Arthur Miller Arthur Miller 1915 2005 Tragedy and the Common Man Early

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Arthur Miller Arthur Miller 1915 2005 Tragedy and the Common Man Early Powered By Docstoc
					     Arthur Miller

Tragedy and the Common Man
                  Early Life

   Father- a ladies’wear manufacturer
   Ruined by the Depression
            poverty will have a lasting effect
            insecurity of modern existence
                 Early Life
   Goes to work in an auto parts warehouse
    to pay for college
   University of Michigan—wins playwrighting
   1938 goes to New York to write radio
   Football injury makes him exempt from
    the draft
               Major Works

   The Man Who Had All the Luck (1944)
         closed after four performances
   Focus (1945) play about anti-semitism
   All My Sons(1947) about airplane
                 The Crucible
   About the Salem
    witch trials
   Relates to “the Red
   McCarthyism
               Called to Testify
   Arthur Miller is called
    to testify in 1956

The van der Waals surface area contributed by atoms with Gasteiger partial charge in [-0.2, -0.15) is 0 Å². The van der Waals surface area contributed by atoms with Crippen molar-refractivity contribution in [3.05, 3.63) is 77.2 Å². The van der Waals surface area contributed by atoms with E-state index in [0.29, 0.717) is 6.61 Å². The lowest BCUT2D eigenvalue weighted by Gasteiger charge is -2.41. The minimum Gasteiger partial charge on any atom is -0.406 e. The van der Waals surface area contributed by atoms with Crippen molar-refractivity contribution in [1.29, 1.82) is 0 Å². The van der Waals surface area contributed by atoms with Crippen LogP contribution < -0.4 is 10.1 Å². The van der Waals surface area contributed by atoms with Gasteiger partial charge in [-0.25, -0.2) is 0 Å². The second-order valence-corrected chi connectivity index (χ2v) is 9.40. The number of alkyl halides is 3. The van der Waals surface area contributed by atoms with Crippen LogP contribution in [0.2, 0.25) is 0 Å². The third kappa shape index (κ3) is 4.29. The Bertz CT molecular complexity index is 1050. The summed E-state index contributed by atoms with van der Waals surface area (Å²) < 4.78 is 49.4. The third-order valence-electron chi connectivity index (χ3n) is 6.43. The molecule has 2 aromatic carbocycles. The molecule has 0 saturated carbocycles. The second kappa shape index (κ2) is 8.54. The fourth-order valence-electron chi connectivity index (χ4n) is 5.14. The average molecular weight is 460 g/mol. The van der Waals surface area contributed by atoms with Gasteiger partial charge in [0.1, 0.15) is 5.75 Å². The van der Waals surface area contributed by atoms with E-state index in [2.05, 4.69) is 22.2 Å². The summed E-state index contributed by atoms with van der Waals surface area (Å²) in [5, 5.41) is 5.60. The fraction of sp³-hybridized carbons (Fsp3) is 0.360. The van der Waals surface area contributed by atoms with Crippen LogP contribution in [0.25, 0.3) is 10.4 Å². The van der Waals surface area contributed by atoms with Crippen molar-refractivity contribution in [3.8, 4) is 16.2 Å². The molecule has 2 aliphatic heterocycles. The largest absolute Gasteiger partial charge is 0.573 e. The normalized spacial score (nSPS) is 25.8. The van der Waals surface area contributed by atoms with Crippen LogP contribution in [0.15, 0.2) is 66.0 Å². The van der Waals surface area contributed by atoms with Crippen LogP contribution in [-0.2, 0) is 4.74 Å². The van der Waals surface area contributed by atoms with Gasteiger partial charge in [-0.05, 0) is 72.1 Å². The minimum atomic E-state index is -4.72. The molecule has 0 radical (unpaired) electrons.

   Refuses to “name
   Is cited for “contempt
    of court”
   Decision is reversed in

   1940 Catholic girl Mary Slattery
   1956 Marilyn Monroe
       divorces in 1961
   1964 writes After the Fall self-destructive
    main character based on MM
   1962 Inge Morath (dies 2002)
       Death of a Salesman (1949)

   Wins both the Tony
    and the Pulitzer
   Originally titled The
    Inside of His Head
   The question of how
    does our mind work?
   “stream of
    Time—Real and Remembered

   At times memory and the present will
    intertwine in Willy’s actions
   Must read stage directions
   Present time—boundaries of the set are
   Past time—the boundaries do not exist

   Aristotelian definition—biggest parts of the
    plots are the reversals and recognitions
   Reversal-change by which the action veers
    around to its opposite
   Recognition—protagonist realizes his/her
    place in the tragedy
       Arthur Miller on Tragedy

   “The common man is as apt a subject for
    tragedy in its highest sense as kings
   Tragedy springs from the individual’s
    quest for a proper place in the world and
    from his readiness to “lay down his life , if
    need be, to secure one thing—his sense of
    personal dignity.”